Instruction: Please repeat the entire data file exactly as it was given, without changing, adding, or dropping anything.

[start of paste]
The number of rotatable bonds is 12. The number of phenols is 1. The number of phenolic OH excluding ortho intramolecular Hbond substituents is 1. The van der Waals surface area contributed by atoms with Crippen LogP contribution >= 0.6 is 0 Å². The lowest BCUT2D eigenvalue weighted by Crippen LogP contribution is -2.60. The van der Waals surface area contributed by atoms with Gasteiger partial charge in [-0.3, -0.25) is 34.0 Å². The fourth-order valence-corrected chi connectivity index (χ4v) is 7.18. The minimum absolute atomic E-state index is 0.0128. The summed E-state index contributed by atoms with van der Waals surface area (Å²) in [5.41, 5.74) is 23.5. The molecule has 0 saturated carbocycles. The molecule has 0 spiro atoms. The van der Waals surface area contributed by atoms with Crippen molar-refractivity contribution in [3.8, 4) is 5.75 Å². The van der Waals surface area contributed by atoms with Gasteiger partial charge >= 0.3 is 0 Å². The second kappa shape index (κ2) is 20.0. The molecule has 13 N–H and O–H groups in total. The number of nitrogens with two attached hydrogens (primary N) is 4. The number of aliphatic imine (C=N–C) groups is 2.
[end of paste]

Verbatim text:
The number of rotatable bonds is 12. The number of phenols is 1. The number of phenolic OH excluding ortho intramolecular Hbond substituents is 1. The van der Waals surface area contributed by atoms with Crippen LogP contribution >= 0.6 is 0 Å². The lowest BCUT2D eigenvalue weighted by Crippen LogP contribution is -2.60. The van der Waals surface area contributed by atoms with Gasteiger partial charge in [-0.3, -0.25) is 34.0 Å². The fourth-order valence-corrected chi connectivity index (χ4v) is 7.18. The minimum absolute atomic E-state index is 0.0128. The summed E-state index contributed by atoms with van der Waals surface area (Å²) in [5.41, 5.74) is 23.5. The molecule has 0 saturated carbocycles. The molecule has 0 spiro atoms. The van der Waals surface area contributed by atoms with Crippen molar-refractivity contribution in [3.8, 4) is 5.75 Å². The van der Waals surface area contributed by atoms with Gasteiger partial charge >= 0.3 is 0 Å². The second kappa shape index (κ2) is 20.0. The molecule has 13 N–H and O–H groups in total. The number of nitrogens with two attached hydrogens (primary N) is 4. The number of aliphatic imine (C=N–C) groups is 2.